Online video has been out of reach for many smaller publishers, but Rock Sound has used Google Hangouts, YouTube and twitter to run broadcasts with their cover stars and seen dramatic growth in their social media reach plus newsstand sales.
Rock Sound is an independent magazine for rock fans, and has always been keen to experiment with social media and to discover new ways to talk to their community.
In the last three months, they have been using Google Hangouts to run live chats with their cover-stars, and it has made a dramatic difference to their Google plus following, growing to 12,500 in just 2 months. Plus YouTube channel subscribers went up by 25%. And the Twitter hashtags they use for fans to post questions have been known to trend at no 1 in the UK while the Hangout is live.
Rock Sound ran a Google Hangout with Asking Alexandria recently and the newsstand sales of the magazine were up 35% compared to recent issues.
The broadcast plays on the Rock Sound website, on YouTube and Google+ simultaneously, fans tweet in questions and the band answer them live.
Editor Ben Patashnik came up with the idea and explains how it works.
Q: Where did the idea come from?
I had a general meeting with Google Plus and the possibility of running Hangouts came up, so we tried a couple out. We'd previously run live webchats via UStream with a certain degree of success, but as soon as we found out they'd be streamed on YouTube and therefore visible on tablets, mobiles and all desktops it became a lot more attractive.
Q: What does it take to set up the Hangout? And how does it work with YouTube?
All we need is a decent broadband connection and a laptop - because we run it through the Rock Sound G+ account, which is linked to YouTube.com/rocksoundmagazine, all our subscribers immediately see the video, and anyone else can view it on links we tweet out or embed on our site. It's incredibly flexible - basically anything you can do with a YouTube video, you can do with a Hangout (except embed it into Facebook news stream).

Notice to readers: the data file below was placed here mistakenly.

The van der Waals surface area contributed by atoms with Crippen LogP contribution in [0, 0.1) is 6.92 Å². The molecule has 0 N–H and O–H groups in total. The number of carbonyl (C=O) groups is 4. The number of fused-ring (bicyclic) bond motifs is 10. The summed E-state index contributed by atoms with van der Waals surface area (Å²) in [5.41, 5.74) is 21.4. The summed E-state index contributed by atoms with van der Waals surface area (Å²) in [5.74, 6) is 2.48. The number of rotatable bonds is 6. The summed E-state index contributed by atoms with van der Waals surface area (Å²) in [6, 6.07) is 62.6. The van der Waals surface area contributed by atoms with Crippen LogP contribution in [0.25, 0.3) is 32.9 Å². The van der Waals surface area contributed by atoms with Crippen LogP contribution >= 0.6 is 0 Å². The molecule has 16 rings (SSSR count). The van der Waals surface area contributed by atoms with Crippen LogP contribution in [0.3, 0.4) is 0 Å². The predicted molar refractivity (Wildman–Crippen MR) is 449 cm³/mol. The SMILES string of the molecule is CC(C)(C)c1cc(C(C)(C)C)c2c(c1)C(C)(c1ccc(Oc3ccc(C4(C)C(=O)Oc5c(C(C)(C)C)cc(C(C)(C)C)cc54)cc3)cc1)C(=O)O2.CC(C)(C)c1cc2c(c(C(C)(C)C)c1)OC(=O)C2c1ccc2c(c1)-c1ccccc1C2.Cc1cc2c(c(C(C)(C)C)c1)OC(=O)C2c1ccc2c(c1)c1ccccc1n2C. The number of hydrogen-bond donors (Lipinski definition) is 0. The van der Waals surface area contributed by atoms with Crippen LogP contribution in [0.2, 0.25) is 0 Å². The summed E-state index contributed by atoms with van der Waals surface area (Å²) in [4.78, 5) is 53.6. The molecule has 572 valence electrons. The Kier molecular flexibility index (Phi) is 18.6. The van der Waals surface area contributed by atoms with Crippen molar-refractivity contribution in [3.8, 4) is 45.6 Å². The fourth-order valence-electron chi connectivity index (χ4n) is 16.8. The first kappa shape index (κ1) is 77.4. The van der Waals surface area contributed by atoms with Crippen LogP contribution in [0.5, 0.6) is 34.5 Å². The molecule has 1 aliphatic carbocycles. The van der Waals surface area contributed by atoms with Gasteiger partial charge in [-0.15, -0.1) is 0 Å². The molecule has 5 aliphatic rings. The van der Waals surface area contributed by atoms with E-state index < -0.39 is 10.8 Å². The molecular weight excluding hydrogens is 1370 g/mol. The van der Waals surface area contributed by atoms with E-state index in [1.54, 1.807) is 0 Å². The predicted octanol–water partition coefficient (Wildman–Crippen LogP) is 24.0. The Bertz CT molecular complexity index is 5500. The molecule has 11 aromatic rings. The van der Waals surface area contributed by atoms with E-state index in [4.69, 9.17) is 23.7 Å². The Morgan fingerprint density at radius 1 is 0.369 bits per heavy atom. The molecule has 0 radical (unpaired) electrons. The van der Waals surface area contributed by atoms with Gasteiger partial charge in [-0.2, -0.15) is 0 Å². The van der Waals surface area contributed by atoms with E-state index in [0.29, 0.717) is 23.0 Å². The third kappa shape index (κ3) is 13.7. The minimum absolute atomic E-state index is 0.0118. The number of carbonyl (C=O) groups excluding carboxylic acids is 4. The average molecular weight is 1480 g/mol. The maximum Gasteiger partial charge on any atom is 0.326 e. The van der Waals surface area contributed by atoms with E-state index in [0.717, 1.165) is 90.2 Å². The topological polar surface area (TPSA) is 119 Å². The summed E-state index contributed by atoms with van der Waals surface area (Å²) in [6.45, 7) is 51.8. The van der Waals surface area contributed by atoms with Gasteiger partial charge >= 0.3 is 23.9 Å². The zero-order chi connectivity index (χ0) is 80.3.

Q: How do you promote it to your audience?
We produce flyers asking for questions in advance which we put out on our social networks, and ask the band to do the same. Running it through Facebook, YouTube, Twitter, Instagram, Tumblr and the site means we have a massive visibility, and when the band get on board and promo it as well we see great figures.
Q: What other impacts is it having (eg on your other social media channels or your website)?
We've seen our YouTube subscribers jump by 25% in a couple of months, and our G+ profile has gone from 200 followers to over 12k. Google has supported as because few publishers are co-ordinating print and online this way. Future Hangouts are going to be more technical, showing off the capabilities of the system, eg dialling in other fans to take part, and hopefully we'll see a similar level of support from Google.
Rock Sound’s Google Hangouts are a great way for a small publisher to showcase their cover stars, and they have cleverly integrated their presence on twitter with Google Plus, YouTube and their own website. The bands get more exposure, the fans get a treat and the publisher gets more sales – so everyone’s happy.
The Media Pioneer Awards are designed to highlight innovation and entrepreneurial spirit in specialist consumer or B2B media, across print, web, digital or events. Winners will be announced at the Specialist Media Conference on 24 April 2013. The Media Pioneer Awards are run by the Specialist Media Show and supported by InPublishing.